John Campbell, a former Political Counselor and U.S. Ambassador to Nigeria has expressed confidence in the administration of President Muhammadu Buhari to lead Nigeria aboard its challenges.
Campbell made his position known when the Minister of Information and Culture Alhaji Lai Mohammed paid a working visit to the Washington office of the Council on Foreign Relations.
Campbell is the senior fellow for Africa Policy Studies at the Council on Foreign Relations, a United States nonprofit think- tank, founded in 1921, that specialises in foreign policy and international affairs.
Speaking with newsmen after a closed door meeting with Campbell and his team, the minister said the encounter was “interesting, illuminating and rewarding’’.
Mohammed who was in Washington to engage international media and thin-tank, promote and reiterate the successes of the Buhari’s administration said Campbell was very well informed about Nigeria.
“The encounter with Amb. Campbell was a very interesting one. Campbell was not just a former Ambassador to Nigeria he also was a Counselor to Nigeria and he had lived in Nigeria cumulatively for decades and very well informed about the country.
“He expressed a lot of confidence in the ability of Nigeria and the leadership to move above all the challenges
“What impressed me most was that he believed that the conflicts between farmers and herdsmen have nothing to do with ethnicity or religion.
“That is very interesting because even at that level, they see and agree with the government’s point of view.
“Cambell also came up with a lot of very useful suggestions which are based on his experiences and insights which cannot be discussed here,’’ he said.
The News Agency of Nigeria (NAN) reports that Campbell served twice in Nigeria, as political counselor from 1988 to 1990, and as ambassador from 2004 to 2007.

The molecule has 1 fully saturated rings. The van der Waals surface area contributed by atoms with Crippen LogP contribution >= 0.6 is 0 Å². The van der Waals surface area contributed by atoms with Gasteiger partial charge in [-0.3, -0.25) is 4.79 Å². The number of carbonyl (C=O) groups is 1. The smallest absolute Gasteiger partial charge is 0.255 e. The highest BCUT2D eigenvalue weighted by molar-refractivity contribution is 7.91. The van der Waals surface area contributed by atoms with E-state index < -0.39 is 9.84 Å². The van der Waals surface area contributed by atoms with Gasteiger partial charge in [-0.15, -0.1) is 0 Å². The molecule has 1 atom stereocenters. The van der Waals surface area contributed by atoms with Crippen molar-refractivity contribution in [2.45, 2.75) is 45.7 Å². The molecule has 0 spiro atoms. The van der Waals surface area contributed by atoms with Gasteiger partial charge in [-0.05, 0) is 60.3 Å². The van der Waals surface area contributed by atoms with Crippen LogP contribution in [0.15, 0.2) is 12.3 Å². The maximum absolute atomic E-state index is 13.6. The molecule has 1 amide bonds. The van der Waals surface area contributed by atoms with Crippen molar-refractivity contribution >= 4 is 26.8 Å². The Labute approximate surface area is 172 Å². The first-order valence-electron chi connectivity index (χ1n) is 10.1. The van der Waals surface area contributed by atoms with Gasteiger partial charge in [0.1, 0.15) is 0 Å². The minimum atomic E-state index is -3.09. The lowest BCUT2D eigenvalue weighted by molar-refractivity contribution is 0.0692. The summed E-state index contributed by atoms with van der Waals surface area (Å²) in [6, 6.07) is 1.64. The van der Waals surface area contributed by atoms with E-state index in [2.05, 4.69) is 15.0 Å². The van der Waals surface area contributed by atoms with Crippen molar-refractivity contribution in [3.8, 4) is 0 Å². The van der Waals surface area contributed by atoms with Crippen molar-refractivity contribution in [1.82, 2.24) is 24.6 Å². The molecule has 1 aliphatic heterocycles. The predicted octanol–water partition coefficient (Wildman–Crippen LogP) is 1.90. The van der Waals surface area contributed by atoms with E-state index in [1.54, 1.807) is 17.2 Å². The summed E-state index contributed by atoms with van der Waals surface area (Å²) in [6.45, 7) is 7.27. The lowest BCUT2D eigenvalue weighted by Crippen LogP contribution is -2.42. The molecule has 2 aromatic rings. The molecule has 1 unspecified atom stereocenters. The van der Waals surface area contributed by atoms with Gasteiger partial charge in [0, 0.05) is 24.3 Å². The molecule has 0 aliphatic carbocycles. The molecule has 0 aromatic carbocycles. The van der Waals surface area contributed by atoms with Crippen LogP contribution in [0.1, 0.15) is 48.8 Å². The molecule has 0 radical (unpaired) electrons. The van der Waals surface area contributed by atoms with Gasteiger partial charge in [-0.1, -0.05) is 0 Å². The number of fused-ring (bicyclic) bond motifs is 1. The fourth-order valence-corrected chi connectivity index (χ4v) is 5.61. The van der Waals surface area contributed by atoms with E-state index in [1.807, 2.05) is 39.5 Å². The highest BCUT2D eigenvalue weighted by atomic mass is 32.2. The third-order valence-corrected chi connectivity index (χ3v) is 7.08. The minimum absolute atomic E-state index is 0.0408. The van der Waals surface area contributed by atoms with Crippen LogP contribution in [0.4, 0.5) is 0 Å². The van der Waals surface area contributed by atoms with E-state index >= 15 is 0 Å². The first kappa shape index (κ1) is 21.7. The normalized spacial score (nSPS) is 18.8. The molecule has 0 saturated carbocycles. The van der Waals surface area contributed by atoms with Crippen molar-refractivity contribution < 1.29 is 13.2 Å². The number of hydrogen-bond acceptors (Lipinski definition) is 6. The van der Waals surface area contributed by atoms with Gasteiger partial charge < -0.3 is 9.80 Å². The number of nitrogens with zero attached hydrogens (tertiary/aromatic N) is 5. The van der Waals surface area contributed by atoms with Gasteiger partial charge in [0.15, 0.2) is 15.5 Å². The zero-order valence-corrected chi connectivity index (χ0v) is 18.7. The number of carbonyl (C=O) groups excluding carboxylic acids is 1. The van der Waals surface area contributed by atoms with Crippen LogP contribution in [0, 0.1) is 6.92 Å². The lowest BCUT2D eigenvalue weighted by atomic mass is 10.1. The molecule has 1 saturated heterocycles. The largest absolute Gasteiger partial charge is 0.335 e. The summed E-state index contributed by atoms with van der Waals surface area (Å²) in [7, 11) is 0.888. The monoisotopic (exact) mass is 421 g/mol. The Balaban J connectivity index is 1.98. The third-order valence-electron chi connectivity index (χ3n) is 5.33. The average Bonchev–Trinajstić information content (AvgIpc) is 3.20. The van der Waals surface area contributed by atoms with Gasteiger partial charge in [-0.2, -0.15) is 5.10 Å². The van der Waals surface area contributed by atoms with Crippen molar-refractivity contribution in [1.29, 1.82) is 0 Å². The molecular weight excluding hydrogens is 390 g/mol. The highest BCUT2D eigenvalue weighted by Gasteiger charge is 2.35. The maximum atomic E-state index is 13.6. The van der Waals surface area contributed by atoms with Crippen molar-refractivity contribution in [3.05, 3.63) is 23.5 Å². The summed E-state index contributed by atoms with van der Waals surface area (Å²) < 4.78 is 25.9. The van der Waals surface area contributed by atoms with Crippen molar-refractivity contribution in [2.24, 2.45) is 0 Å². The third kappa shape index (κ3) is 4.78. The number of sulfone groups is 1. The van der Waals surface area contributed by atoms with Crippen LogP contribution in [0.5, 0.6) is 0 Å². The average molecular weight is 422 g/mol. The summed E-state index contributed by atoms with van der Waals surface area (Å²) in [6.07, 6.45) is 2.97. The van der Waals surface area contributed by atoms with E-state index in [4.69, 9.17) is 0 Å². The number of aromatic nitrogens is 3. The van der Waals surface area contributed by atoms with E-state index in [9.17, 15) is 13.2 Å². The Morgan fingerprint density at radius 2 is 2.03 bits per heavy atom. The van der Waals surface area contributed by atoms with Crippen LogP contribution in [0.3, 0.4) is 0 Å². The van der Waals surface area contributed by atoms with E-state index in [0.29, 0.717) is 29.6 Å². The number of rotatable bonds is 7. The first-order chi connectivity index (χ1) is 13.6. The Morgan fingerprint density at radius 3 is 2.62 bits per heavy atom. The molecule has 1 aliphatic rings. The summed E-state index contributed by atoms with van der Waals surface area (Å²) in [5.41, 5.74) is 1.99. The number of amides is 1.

The minister who earlier granted exclusive interview to the Washington Post, a major American daily newspaper, said that the focus was “on the situation back home’’.
“We exchanged very frank views and I have the opportunity to let them know the success stories of the Buhari’s administration in the areas of tackling insecurity, corruption, reforming and revamping the economy,’’ he said.
The minister also said that his encounter with another U.S. based think-tank, Centre for Strategic and International Studies (CSIS) was also successful offering him the opportunity to correct some erroneous impressions about the last general elections.
“The encounter offered me the opportunity to disabuse the minds of some members of the agency, especially in the area of the last elections.
“They were of the view that the government was probably instrumental to the postponement of the elections.
“I have to explain to them that the country has a truly independent electoral body, the Independent Electoral Commission (INEC) and the government did not interfere in its programmes,’’ he saud.
He added: “I told them that in 2015, INEC also delayed the elections and as a matter of fact for six weeks due largely to interference from the then government because INEC said they were ready for elections.
“This time around, the government had nothing to do with the postponement.
“I recall that the President was already in his country home and I also was in Kwara prepared for the elections and when we got the news of the postponement, we all felt very disappointed.
“I am glad that I had the opportunity to disabuse their minds.
“Two members of the Agency were actually foreign observers in the elections,’’ he said.
He said they also exchanged views on the issues of farmers/herdsmen clashes and he explained to them that it had nothing to do with ethnicity or religion.
Mohammed said that the CSIS shared the government’s position that the clashes were largely caused by environmental challenges and criminality, but the government had a lot of work to do to end the crises and convince the international community on the root causes.